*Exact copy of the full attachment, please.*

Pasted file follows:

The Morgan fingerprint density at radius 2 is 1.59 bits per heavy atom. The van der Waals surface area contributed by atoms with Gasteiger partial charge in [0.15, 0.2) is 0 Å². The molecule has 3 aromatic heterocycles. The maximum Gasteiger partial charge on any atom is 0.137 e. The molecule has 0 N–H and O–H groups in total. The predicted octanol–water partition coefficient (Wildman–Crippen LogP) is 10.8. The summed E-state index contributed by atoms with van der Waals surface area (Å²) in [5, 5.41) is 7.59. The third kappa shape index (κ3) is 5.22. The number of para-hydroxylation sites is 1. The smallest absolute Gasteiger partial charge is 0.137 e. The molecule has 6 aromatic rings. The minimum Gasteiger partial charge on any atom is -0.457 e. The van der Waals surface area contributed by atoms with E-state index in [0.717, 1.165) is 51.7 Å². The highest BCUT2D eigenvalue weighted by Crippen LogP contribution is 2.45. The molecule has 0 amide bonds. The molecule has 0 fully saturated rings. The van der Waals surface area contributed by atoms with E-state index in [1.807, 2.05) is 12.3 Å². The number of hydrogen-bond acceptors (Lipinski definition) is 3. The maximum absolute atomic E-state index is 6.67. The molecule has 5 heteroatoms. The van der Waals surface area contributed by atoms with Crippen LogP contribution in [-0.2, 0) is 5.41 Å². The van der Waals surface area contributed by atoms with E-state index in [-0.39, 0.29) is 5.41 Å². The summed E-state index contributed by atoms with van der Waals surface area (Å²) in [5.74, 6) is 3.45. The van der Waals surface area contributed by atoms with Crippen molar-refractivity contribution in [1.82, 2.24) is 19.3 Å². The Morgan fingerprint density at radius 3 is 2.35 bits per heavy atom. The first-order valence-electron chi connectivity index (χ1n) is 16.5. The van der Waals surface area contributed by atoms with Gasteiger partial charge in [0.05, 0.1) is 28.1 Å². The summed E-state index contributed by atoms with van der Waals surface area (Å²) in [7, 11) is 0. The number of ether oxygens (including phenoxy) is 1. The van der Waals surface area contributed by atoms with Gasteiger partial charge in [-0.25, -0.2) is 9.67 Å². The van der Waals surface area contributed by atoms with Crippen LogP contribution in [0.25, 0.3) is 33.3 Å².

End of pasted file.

The Morgan fingerprint density at radius 2 is 1.59 bits per heavy atom. The van der Waals surface area contributed by atoms with Gasteiger partial charge in [0.15, 0.2) is 0 Å². The molecule has 3 aromatic heterocycles. The maximum Gasteiger partial charge on any atom is 0.137 e. The molecule has 0 N–H and O–H groups in total. The predicted octanol–water partition coefficient (Wildman–Crippen LogP) is 10.8. The summed E-state index contributed by atoms with van der Waals surface area (Å²) in [5, 5.41) is 7.59. The third kappa shape index (κ3) is 5.22. The number of para-hydroxylation sites is 1. The smallest absolute Gasteiger partial charge is 0.137 e. The molecule has 6 aromatic rings. The minimum Gasteiger partial charge on any atom is -0.457 e. The van der Waals surface area contributed by atoms with E-state index in [0.717, 1.165) is 51.7 Å². The highest BCUT2D eigenvalue weighted by Crippen LogP contribution is 2.45. The molecule has 0 amide bonds. The molecule has 0 fully saturated rings. The van der Waals surface area contributed by atoms with E-state index in [1.807, 2.05) is 12.3 Å². The number of hydrogen-bond acceptors (Lipinski definition) is 3. The maximum absolute atomic E-state index is 6.67. The molecule has 5 heteroatoms. The van der Waals surface area contributed by atoms with Crippen LogP contribution in [-0.2, 0) is 5.41 Å². The van der Waals surface area contributed by atoms with E-state index in [-0.39, 0.29) is 5.41 Å². The summed E-state index contributed by atoms with van der Waals surface area (Å²) in [5.74, 6) is 3.45. The van der Waals surface area contributed by atoms with Crippen molar-refractivity contribution in [1.82, 2.24) is 19.3 Å². The Morgan fingerprint density at radius 3 is 2.35 bits per heavy atom. The first-order valence-electron chi connectivity index (χ1n) is 16.5. The van der Waals surface area contributed by atoms with Gasteiger partial charge in [0.05, 0.1) is 28.1 Å². The summed E-state index contributed by atoms with van der Waals surface area (Å²) in [7, 11) is 0. The number of ether oxygens (including phenoxy) is 1. The van der Waals surface area contributed by atoms with Gasteiger partial charge in [-0.25, -0.2) is 9.67 Å². The van der Waals surface area contributed by atoms with Crippen LogP contribution in [0.25, 0.3) is 33.3 Å².